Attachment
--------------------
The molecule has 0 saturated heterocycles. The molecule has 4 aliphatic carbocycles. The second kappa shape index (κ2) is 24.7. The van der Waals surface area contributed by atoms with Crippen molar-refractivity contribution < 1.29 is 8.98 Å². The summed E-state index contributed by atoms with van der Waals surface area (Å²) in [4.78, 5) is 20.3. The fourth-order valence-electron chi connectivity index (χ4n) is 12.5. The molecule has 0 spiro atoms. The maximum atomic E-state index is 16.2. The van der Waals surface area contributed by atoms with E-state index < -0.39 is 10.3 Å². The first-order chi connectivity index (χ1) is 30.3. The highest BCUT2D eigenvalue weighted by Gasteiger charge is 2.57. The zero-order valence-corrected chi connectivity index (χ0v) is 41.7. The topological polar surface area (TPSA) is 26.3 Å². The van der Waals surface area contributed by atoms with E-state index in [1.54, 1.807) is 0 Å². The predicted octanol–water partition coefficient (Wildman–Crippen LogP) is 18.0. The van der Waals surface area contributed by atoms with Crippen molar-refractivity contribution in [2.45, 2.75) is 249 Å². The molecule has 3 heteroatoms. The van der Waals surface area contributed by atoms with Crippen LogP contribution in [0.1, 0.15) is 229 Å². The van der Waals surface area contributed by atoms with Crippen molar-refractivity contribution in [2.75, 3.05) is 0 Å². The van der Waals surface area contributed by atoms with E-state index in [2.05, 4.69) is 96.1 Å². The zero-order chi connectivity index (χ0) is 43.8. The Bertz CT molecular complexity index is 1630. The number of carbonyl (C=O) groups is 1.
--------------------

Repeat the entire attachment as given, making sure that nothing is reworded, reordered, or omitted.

The molecule has 0 saturated heterocycles. The molecule has 4 aliphatic carbocycles. The second kappa shape index (κ2) is 24.7. The van der Waals surface area contributed by atoms with Crippen molar-refractivity contribution < 1.29 is 8.98 Å². The summed E-state index contributed by atoms with van der Waals surface area (Å²) in [4.78, 5) is 20.3. The fourth-order valence-electron chi connectivity index (χ4n) is 12.5. The molecule has 0 spiro atoms. The maximum atomic E-state index is 16.2. The van der Waals surface area contributed by atoms with E-state index < -0.39 is 10.3 Å². The first-order chi connectivity index (χ1) is 30.3. The highest BCUT2D eigenvalue weighted by Gasteiger charge is 2.57. The zero-order valence-corrected chi connectivity index (χ0v) is 41.7. The topological polar surface area (TPSA) is 26.3 Å². The van der Waals surface area contributed by atoms with E-state index in [1.54, 1.807) is 0 Å². The predicted octanol–water partition coefficient (Wildman–Crippen LogP) is 18.0. The van der Waals surface area contributed by atoms with Crippen molar-refractivity contribution in [2.45, 2.75) is 249 Å². The molecule has 3 heteroatoms. The van der Waals surface area contributed by atoms with Crippen LogP contribution in [0.1, 0.15) is 229 Å². The van der Waals surface area contributed by atoms with Crippen molar-refractivity contribution in [2.75, 3.05) is 0 Å². The van der Waals surface area contributed by atoms with E-state index in [2.05, 4.69) is 96.1 Å². The zero-order chi connectivity index (χ0) is 43.8. The Bertz CT molecular complexity index is 1630. The number of carbonyl (C=O) groups is 1.